Gibbous – A Cthulhu Adventure – Steam/PC

With the list of the best point and click adventure games from the past completed last week {check that out over here} It’s time to knuckle down and get to grips with the slimy tentacles and mysterious adventure game that is Gibbous – A Cthulhu Adventure. H. P. Lovecraft’s work is the perfect subject matter for an adventure game with the monstrous horrors being a go-to or inspiration for many dark mysteries and adventure titles. Previously a kick-started project with a goal of being a spiritual successor to some real classics, all eyes are focused and does Gibbous pull off the spell of a lifetime for immortality or was it best off left sleeping deep in the ocean?


The most important thing you need to know about Gibbous isn’t that it’s a point and click adventure, it’s that there is a talking sassy black cat. The fact that for 80% of the game you don’t actually play as her is an incredible misstep, she’s merely a companion for one of the most irritating characters in an adventure game to-date, used as an item you have with you and it really doesn’t really do Gibbous any favours. What does help the experience is starting the adventure as a gruff detective fantastically called Detective Don R. Ketype. It feels like a brilliant Discworld Noir styled adventure with some brilliant humor and writing that mixes subtle laughs with an inherent darkness. There are incredibly well crafted animated cutscenes and elaborate environments and it really is off to a great start, right up until you’re switched to Buzz.


Buzz is the main character for Gibbous and when you first interact with him as Don I remember stating, “wow I’m loving this so far but man this character is annoying, I hope he’s not the guy from the title artwork” He’s the frustratingly always hyper wannabe youtuber that you could easily see screaming, “yo smash that like button and check out my site CSGOLOTTO!” When you get to the brilliant cat and find out he named her Kitteh it doesn’t make him even slightly endearing. It makes him a bloody idiot. One of his early puzzles revolves around not wanting to open an oven door. The strange thing about Gibbous is that despite how frustrating and annoying Buzz as a character is, the game itself is brilliant and it’s largely the work and polish that covers for him.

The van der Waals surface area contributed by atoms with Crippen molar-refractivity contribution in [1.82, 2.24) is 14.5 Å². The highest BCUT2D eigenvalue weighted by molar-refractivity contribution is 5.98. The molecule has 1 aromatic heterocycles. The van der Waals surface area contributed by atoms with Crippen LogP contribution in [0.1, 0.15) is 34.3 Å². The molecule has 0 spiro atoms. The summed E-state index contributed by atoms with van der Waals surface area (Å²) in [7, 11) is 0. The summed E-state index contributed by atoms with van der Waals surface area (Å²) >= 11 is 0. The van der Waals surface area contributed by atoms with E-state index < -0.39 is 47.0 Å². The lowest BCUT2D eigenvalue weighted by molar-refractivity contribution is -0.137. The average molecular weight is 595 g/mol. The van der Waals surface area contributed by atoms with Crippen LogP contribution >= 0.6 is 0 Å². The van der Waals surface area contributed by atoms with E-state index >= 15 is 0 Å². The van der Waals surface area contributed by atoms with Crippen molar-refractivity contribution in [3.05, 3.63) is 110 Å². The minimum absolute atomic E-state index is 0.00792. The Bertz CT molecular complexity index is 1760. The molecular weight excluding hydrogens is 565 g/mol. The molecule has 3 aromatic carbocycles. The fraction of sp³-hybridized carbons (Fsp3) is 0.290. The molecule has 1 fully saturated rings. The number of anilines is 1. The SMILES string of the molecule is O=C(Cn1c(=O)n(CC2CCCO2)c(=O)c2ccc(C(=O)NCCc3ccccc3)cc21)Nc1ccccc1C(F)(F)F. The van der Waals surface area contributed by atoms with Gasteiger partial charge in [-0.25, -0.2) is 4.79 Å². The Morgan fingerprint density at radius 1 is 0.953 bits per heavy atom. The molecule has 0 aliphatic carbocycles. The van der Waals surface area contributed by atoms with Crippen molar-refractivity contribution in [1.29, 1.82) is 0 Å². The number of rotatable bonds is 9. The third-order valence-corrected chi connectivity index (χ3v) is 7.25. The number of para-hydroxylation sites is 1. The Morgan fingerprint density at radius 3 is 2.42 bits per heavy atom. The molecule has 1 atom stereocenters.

If you’ve ever played a point and click adventure game you know what to expect from Gibbous. Click on everything, collect every item you can, interact with everything within sight and speak every line of dialogue available to you. While you’re there try to combine every item you have and if stuck click that item on everything else. Gibbous wears its inspirations on its sleeve with occasional in-jokes from various other titles (it wouldn’t be an adventure game now without a 3 headed monkey reference) What sets it apart is a fantastic feature where you can press the space key at any time and the game will show you what is interactive on screen from what isn’t. This cuts down on endless clicking to figure out the slightly more obtuse puzzles and helps the flow of the game nicely.